Our house is “prefabricated” by Deck House, Inc. of Acton, Massachusetts and built in 1981 by a local contractor. At least seven thousand Deck Houses have been built in the country, most of them on the East Coast.
After World War II, architects, industrialists, and consumers were interested in employing mass production to build better, more economical homes. In 1959, Deck House was founded by architects William J. Berkes and Robert Brownell, both of whom previously had experience with Carl Koch’s early prefab corporation Techbuilt. Berkes observed that houses in the Northeast often were built into hills and reconfigured the single-family house into a then-radical split-level design to take advantage of this.
The bottom floor of a typical Deck House has bedrooms for children and an exit onto the lower part of the hill so that they could run out into the yard to play at will.
Eliminating the attic upstairs allows the living areas and adult master bedroom, both located upstairs, to have soaring cathedral ceilings. I’ve always thought that low ceilings produce low spirits, so this works for me.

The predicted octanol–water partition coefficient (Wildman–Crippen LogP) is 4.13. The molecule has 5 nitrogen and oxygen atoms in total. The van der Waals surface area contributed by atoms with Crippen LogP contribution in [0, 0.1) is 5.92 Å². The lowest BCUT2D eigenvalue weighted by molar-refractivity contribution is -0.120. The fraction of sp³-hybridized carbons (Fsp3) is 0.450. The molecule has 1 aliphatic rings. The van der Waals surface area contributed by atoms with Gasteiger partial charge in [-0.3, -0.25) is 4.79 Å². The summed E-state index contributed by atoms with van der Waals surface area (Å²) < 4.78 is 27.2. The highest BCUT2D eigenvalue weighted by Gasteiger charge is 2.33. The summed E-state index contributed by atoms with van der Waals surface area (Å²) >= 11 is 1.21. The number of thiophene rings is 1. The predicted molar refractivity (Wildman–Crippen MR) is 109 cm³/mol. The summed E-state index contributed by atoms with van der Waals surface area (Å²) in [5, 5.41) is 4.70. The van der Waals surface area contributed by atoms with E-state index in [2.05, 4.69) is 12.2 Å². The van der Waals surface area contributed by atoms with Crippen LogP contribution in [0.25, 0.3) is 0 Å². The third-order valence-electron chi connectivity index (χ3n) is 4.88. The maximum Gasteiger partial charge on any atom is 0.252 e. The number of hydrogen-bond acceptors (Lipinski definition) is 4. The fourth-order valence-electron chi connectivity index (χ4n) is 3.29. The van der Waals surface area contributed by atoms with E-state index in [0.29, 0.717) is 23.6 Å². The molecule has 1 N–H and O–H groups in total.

Deck Houses are not constructed in the factory and hauled to the site, but rather are kits of parts hauled to the site and erected there. Construction eschews the typical American balloon frame for post and beam, allowing the interior to be freely configurable and permitting walls to open up to large glass windows and open floor plans. The most distinctive aspect of the house, however, and the reason why it is called a “Deck House” is the 3” thick tongue and groove structural cedar decking under the roof and supporting the upper floor. The rear deck is also 3” thick structural cedar, albeit not tongue and groove.
There are at least seven Deck Houses on Highland Avenue in Montclair, built between the 1970s and 1980s. We bought this house in 2011 and have extensively restored it, painstakingly removing solid stain from the mahogany siding, as well as modernizing the kitchen and bathrooms.